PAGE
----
The study chose babies who had indications of milk or egg allergy, or conspicuous eczema, and showed characteristics that indicated that they could develop peanut allergies also later on in life. Their mothers were asked about their eating habits when they were pregnant, and whether they snacked on peanuts or took them in any other form.
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The study suggested that mothers' consumption of peanuts during pregnancy did have some connection with strongly positive results found for peanut allergy in tests conducted on children, said Dr. Scott Sicherer, a professor of pediatrics at Jaffe Food Allergy Institute, Mount Sinai School of Medicine, New York. Mothers were inquired about their peanut consumption patterns during pregnancy, before performing tests for peanut allergy in children.
The more peanuts they reported consuming during pregnancy, the higher was the risk of getting a positive or strongly positive result in the peanut allergy tests for their children.
In all, 503 babies were chosen for the study, at five places in the U.S. They were aged 3 to 15 months at the time their mothers were inquired about their peanut consumption patterns during pregnancy. The tests were based on detection of antibodies in blood that would indicate they were going to be allergic to peanuts.
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Based on the test, 140 of them were found having strong possibilities of peanut allergy.
The next step in the study would consist of tracking these children over time to see what happens to them; it will be seen whether they develop peanut allergy or outgrow it, and also what happens to their egg or milk allergy.
Boys, non-whites, and those who had shown higher positive tests for milk or egg allergy, were found to be at greater risk of developing peanut allergy.
However, Sicherer asserted that a positive result in peanut allergy test does not mean a confirmed peanut allergy; many children who test positive are able to outgrow it and eat peanuts without any problems later on.
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A few more years' wait is required to get that much of information, wrote Sicherer, the author of Understanding and Managing Your Child's Food Allergies.
The study results do give more information about food allergies of children, but they don't provide conclusive evidence for pregnant women to decide whether they should continue snacking on peanuts or not.
The results are interesting and do give us more information; however, they don't really give us definitive answers, said Dr. Susan Waserman, professor of medicine, division of clinical immunology and allergy, McMaster University, Hamilton.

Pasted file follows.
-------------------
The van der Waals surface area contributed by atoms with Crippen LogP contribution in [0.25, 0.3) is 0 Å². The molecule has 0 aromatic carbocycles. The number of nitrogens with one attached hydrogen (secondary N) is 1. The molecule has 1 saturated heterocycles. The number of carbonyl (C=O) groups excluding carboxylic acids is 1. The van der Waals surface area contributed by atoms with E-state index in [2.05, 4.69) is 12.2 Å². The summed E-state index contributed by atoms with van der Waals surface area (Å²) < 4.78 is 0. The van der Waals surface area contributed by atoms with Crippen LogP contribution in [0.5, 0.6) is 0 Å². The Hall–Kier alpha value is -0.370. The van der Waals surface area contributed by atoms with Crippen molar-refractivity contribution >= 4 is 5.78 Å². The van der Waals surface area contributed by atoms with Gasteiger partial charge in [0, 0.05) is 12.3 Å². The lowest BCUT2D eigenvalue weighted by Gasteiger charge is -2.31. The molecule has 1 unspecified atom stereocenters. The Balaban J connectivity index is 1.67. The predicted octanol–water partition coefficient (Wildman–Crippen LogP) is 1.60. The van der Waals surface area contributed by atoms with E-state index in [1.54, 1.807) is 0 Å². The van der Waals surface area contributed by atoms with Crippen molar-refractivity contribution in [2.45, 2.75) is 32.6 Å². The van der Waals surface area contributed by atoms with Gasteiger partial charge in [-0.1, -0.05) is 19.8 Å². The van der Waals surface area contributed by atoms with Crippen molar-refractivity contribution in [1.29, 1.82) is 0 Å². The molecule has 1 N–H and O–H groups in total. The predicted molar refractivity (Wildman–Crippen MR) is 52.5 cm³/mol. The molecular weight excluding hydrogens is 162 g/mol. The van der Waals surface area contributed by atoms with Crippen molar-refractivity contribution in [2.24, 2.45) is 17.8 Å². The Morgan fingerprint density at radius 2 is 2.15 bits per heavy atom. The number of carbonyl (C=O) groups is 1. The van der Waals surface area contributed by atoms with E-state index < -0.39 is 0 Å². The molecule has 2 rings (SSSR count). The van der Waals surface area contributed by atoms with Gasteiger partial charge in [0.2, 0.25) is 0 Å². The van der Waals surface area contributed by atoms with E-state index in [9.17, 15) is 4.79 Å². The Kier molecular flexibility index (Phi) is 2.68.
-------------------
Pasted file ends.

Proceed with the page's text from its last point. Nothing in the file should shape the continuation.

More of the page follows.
The American Academy of Pediatrics had recommended, ten years ago, that women with family history of food allergies should avoid peanut products during pregnancy or while breastfeeding as it might increase the risk of developing peanut allergy in their children.
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However, in spite of the fact that the recommendation is in place for ten years now, the prevalence of peanut allergy has shown an increasing trend with time; obviously avoidance has not made any real difference, said Waserman in an interview.
And in the past few years, the recommendation seems to have lost relevance. People are apt to retort that there really is no evidence that avoidance is effective in prevention.
She cited a comparative study of British and Israeli children done by a British researcher, which noted that peanut allergy was much less prevalent in Israel although Israeli mothers don't avoid peanuts during pregnancy and their children too consume peanuts, as peanut candies, from quite an early age.
So, the studies so far line up evidences on both the sides, and we are still far from a definitive answer; the results of the present study, at best, tell us that the issue is still hanging fire, according to her. Sicherer agreed, saying there really were no certain answers.
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The evidences so far bear out both the sides and it is difficult to say which side is right or whether any definitive influence is born out. I know mothers who had eaten a lot of peanut products during pregnancy and think that was responsible for their children's peanut allergy, while I also know mothers who had avoided peanuts and now wonder where their children got that allergy from, he wrote.
Sicherer's advice for mothers is not to feel guilty about their past dietary habits; whatever diet practices they are comfortable with, are justifiable in the context of study results so far.
Waserman informed that larger studies were on both in the US and Canada, and some answers might be expected in the coming years.